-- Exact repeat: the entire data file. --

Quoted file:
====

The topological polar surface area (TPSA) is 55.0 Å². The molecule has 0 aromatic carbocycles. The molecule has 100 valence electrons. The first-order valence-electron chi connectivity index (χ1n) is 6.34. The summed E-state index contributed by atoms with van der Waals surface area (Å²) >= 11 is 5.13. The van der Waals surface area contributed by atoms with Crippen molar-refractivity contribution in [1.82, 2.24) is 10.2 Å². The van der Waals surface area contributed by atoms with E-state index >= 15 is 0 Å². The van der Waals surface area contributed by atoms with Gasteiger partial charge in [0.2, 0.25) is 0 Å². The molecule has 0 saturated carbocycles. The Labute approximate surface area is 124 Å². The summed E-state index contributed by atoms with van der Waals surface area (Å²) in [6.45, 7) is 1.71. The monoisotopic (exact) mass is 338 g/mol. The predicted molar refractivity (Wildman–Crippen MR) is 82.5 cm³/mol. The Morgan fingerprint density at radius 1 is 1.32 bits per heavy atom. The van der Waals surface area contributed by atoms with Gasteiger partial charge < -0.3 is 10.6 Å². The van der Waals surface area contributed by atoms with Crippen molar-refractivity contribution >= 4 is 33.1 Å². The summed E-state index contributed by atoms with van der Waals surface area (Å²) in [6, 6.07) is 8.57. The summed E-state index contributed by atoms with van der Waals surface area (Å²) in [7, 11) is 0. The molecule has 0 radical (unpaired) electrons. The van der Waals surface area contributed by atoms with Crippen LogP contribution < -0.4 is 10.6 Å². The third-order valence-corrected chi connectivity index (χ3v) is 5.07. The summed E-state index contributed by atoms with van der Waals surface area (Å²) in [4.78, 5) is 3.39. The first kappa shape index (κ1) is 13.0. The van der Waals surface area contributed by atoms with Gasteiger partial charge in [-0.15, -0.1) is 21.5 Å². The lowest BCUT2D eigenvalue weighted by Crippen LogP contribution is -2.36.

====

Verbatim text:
The topological polar surface area (TPSA) is 55.0 Å². The molecule has 0 aromatic carbocycles. The molecule has 100 valence electrons. The first-order valence-electron chi connectivity index (χ1n) is 6.34. The summed E-state index contributed by atoms with van der Waals surface area (Å²) >= 11 is 5.13. The van der Waals surface area contributed by atoms with Crippen molar-refractivity contribution in [1.82, 2.24) is 10.2 Å². The van der Waals surface area contributed by atoms with E-state index >= 15 is 0 Å². The van der Waals surface area contributed by atoms with Gasteiger partial charge in [0.2, 0.25) is 0 Å². The molecule has 0 saturated carbocycles. The Labute approximate surface area is 124 Å². The summed E-state index contributed by atoms with van der Waals surface area (Å²) in [6.45, 7) is 1.71. The monoisotopic (exact) mass is 338 g/mol. The predicted molar refractivity (Wildman–Crippen MR) is 82.5 cm³/mol. The Morgan fingerprint density at radius 1 is 1.32 bits per heavy atom. The van der Waals surface area contributed by atoms with Gasteiger partial charge < -0.3 is 10.6 Å². The van der Waals surface area contributed by atoms with Crippen molar-refractivity contribution >= 4 is 33.1 Å². The summed E-state index contributed by atoms with van der Waals surface area (Å²) in [6, 6.07) is 8.57. The summed E-state index contributed by atoms with van der Waals surface area (Å²) in [7, 11) is 0. The molecule has 0 radical (unpaired) electrons. The van der Waals surface area contributed by atoms with Crippen LogP contribution < -0.4 is 10.6 Å². The third-order valence-corrected chi connectivity index (χ3v) is 5.07. The summed E-state index contributed by atoms with van der Waals surface area (Å²) in [4.78, 5) is 3.39. The first kappa shape index (κ1) is 13.0. The van der Waals surface area contributed by atoms with Gasteiger partial charge in [-0.15, -0.1) is 21.5 Å². The lowest BCUT2D eigenvalue weighted by Crippen LogP contribution is -2.36.